6. If you have already got four ticks, take a longer break – up to 30 minutes – and then start all over again with a fresh set of ticks

What do you do with that five minute break? It’s always good to stand up from your wherever you are sitting and take a quick stroll – perhaps to the kitchen to get a glass of water and a snack, or to the bathroom, or just around the room a couple of times to stretch your legs and get blood flowing.

If you really need to relax and unwind from a particular stressful 25-minute session, try a few gentle desk or office exercises. There are even specific yoga poses designed to be suitable for an office environment – so you can stretch without making people think you’re very odd. There’s a simple article over on Huffington Post with some suggestions.

The best thing is that these days, with an app for everything, you don’t even need to worry about finding a timer or a piece of paper for your tick marks. There are a few different app options to choose from, with the main decision to make whether you want something on your computer or on your phone. Software company Zapier rounded up some of the best Pomodoro apps out there at the moment, so check them out!

Eat well and often

Nobody is at their best on an empty stomach. It’s especially hard to do any productive work or revision while you’re hungry. But some foods are better than others when it comes to getting energy to focus on your study.

The best news is, one great option for something that’s both a treat and useful is dark chocolate! Do make sure it’s proper dark chocolate though, not milk chocolate – and definitely not white chocolate. Dark chocolate contains a small amount of caffeine, just like coffee or tea – and it also contains magnesium. With those two substances alone, you will experience greater mental alertness and a heightened and de-stressed mood. Enjoy a few squares of good dark chocolate and know that it’s doing good as well as tasting good!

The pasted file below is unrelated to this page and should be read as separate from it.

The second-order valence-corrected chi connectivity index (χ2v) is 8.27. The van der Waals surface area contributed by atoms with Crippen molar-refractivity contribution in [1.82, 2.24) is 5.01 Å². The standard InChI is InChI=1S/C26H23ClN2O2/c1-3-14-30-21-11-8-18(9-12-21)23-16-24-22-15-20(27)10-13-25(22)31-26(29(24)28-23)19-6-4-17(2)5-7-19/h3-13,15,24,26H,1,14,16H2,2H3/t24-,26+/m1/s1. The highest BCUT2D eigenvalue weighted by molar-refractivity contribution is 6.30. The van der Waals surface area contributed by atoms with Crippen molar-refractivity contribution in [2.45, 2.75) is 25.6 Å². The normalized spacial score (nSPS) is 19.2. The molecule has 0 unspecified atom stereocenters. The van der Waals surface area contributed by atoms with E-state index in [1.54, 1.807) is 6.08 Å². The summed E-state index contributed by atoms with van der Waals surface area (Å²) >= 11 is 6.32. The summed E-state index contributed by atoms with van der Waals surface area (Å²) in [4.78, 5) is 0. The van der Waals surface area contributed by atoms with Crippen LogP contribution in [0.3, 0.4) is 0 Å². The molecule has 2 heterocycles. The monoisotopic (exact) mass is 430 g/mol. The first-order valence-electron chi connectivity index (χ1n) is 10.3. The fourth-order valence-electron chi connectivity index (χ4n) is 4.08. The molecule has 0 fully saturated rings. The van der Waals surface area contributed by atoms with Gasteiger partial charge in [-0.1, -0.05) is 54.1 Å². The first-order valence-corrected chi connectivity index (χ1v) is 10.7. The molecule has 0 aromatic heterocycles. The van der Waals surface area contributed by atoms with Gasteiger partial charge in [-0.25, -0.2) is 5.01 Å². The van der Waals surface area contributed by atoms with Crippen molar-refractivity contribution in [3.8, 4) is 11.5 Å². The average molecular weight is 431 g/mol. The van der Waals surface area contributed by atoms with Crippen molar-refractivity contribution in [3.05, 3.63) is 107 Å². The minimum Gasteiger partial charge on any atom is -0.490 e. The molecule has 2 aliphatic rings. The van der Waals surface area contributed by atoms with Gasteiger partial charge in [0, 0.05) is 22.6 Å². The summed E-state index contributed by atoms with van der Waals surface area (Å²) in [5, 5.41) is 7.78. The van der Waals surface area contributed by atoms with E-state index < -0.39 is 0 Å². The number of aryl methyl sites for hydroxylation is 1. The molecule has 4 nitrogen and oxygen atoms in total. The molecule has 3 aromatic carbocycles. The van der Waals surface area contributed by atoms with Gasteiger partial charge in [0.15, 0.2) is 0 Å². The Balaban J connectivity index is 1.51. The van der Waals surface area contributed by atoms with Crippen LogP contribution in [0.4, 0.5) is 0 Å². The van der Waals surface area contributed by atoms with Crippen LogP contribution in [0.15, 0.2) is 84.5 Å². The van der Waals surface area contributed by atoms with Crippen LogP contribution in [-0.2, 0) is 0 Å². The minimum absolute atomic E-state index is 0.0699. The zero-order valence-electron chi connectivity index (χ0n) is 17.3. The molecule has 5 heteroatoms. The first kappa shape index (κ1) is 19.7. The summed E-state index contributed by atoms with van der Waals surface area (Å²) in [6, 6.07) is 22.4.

Nuts are also great brain food. Almonds are particularly excellent, with lots of fibre and vitamin E as well as magnesium and manganese. Brazil nuts, cashews, peanuts and hazelnuts are all great too – and even pecans, pistachios and walnuts are all part of the healthy nut family. A small handful of almonds or cashews will be just the pop of energy you need to get you through your next stretch of study.

Nuts and berries - brilliant study snacks

When it comes to berries, blueberries are the best of the best. They are full of antioxidants and can help with both concentration and memory – important things when it comes to successful study! The best thing is, of course, they are delicious. Eat them fresh from the market, or even pop some in the freezer and use them as delicious and nutritious ice cubes for a glass of water or juice!

If you’re after a hot drink, coffee will give you a caffeine kick – but green tea is even better. Not only does it contain caffeine, but it also contains a special little thing called L-theanine, which helps keep you mellow and actually releases the caffeine more slowly, allowing you to enjoy its effects for longer. Why not combine the healthy elements of green tea with the goodness of blueberries as mentioned above, and grab a packet of blueberry green tea? Delicious and sure to keep you going.

Let it out

If you are really struggling with a lot of stress and anxiety, don’t stay silent and suffer alone. If there is a family member or friend that you feel comfortable talking to about the stress that you’re feeling, you will likely feel much better after doing so. Even if they don’t have any new advice, knowing that you are understood and heard can make a huge difference.